Mark Crane, September 15, 2011
Small and rural hospitals headed the list of top performing hospitals in using evidence-based processes closely linked to positive patient outcomes, according to the Joint Commission's annual report on quality and safety, Improving America's Hospitals.
The 405 hospitals identified as attaining excellence in accountability measure performance for 2010 represent approximately 14% of Joint Commission–accredited hospitals. The top performers were the most diligent in following best-practice protocols, such as giving aspirin to a person who is having a heart attack on arrival at the hospital, or the use of corticosteroids in children admitted with asthma, said the report, which was issued this week.
The nation's most highly regarded hospitals (the Mayo Clinic in Rochester, Minnesota; Johns Hopkins in Baltimore, Maryland; Massachusetts General Hospital in Boston; and the Cleveland Clinic in Ohio) were not included among the top performers. The list also did not include a single hospital in New York City or the most prominent facilities in Chicago and Houston.
Hospital performance nationwide continued to improve in using evidence-based treatments related to 22 accountability measures for heart attack, heart failure, pneumonia, surgical care, and children's asthma care.
In 2002, hospitals achieved 81.8% composite performance to perform care processes related to accountability measures. In 2010, hospitals achieved 96.6% composite performance, a 9-year improvement of almost 15 percentage points, the report found. More than 9 in 10 hospitals had scores of at least 90%, which is more than 4 times the figure of 9 years ago. The top performing hospitals all had scores of 95% or better.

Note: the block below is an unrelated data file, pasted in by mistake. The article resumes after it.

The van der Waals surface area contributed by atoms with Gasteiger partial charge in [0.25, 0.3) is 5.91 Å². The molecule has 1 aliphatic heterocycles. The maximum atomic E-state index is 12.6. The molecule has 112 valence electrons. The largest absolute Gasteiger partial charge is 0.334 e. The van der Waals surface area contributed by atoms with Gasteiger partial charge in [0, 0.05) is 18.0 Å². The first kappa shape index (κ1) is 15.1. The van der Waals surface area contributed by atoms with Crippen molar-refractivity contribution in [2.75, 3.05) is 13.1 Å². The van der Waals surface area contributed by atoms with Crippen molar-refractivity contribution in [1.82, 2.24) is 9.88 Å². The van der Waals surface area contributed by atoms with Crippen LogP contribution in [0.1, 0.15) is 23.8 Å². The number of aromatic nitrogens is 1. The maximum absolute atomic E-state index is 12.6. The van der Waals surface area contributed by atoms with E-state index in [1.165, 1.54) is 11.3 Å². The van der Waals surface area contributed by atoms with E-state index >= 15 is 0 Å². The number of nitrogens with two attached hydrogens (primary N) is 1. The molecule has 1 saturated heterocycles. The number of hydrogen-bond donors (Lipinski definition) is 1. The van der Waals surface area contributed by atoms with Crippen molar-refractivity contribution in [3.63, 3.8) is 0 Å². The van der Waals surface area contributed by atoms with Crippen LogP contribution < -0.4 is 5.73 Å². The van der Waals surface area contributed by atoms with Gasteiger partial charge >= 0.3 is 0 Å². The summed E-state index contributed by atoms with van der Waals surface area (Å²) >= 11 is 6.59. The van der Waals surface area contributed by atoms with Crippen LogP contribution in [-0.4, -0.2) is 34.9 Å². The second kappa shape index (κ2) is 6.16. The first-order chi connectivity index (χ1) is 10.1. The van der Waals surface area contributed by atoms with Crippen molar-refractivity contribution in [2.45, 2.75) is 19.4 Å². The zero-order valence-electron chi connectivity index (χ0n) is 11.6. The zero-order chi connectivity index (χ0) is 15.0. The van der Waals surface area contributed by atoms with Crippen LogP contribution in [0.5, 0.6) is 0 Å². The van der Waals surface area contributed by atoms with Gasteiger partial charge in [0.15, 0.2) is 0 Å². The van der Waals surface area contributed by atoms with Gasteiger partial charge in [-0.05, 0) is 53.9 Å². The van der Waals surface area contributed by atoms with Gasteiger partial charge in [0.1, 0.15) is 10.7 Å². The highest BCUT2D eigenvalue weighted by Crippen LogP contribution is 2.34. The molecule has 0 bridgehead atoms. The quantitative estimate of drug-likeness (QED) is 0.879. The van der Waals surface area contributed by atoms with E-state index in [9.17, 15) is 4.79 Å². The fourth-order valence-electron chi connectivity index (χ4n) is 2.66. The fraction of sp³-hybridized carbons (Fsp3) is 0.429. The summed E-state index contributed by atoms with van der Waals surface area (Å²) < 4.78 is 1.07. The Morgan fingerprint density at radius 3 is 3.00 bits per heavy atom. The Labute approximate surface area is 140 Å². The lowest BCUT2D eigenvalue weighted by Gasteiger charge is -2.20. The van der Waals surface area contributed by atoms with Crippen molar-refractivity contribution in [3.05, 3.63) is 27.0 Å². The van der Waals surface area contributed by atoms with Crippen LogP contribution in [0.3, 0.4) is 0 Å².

"While the data across the annual report show impressive gains in hospital quality..., further improvements can still be made," Joint Commission President Mark R. Chassin, MD, MPH, said in a news release. "By following evidence-based care processes, hospitals can improve the quality of care they provide and meet national mandates regarding performance."
Hospitals had relatively low performance on providing fibrinolytic therapy within 30 minutes of arrival to patients having heart attacks (only 60.5% of hospitals achieved 90% compliance or better), and on providing antibiotics to immunocompetent intensive care unit patients with pneumonia (only 77.2% of hospitals achieved 90% compliance or better).
The list of top performers included a disproportionate share of small and rural hospitals, as well as 20 Veterans Affairs Medical Centers. "It is certainly true that larger hospitals, particularly if they are reporting on more measures than smaller hospitals, have a lot more work to do," Dr. Chassin told reporters during a conference call yesterday. "But on the other hand, they have more resources than small hospitals to do that. It may be a question of priority setting.
"I hope [the list] is both a wake-up call to the larger hospitals to put more resources into these types of programs, and a recognition that a small, rural hospital can do an excellent job," he said.
Starting in January, Joint Commission–accredited hospitals will be required to meet an 85% composite compliance target rate for performance on accountability measures. Some 121 hospitals would not pass that mark based on their 2010 scores.
"They know who they are," Dr. Chassin said. "We'll see if they have heeded the warning."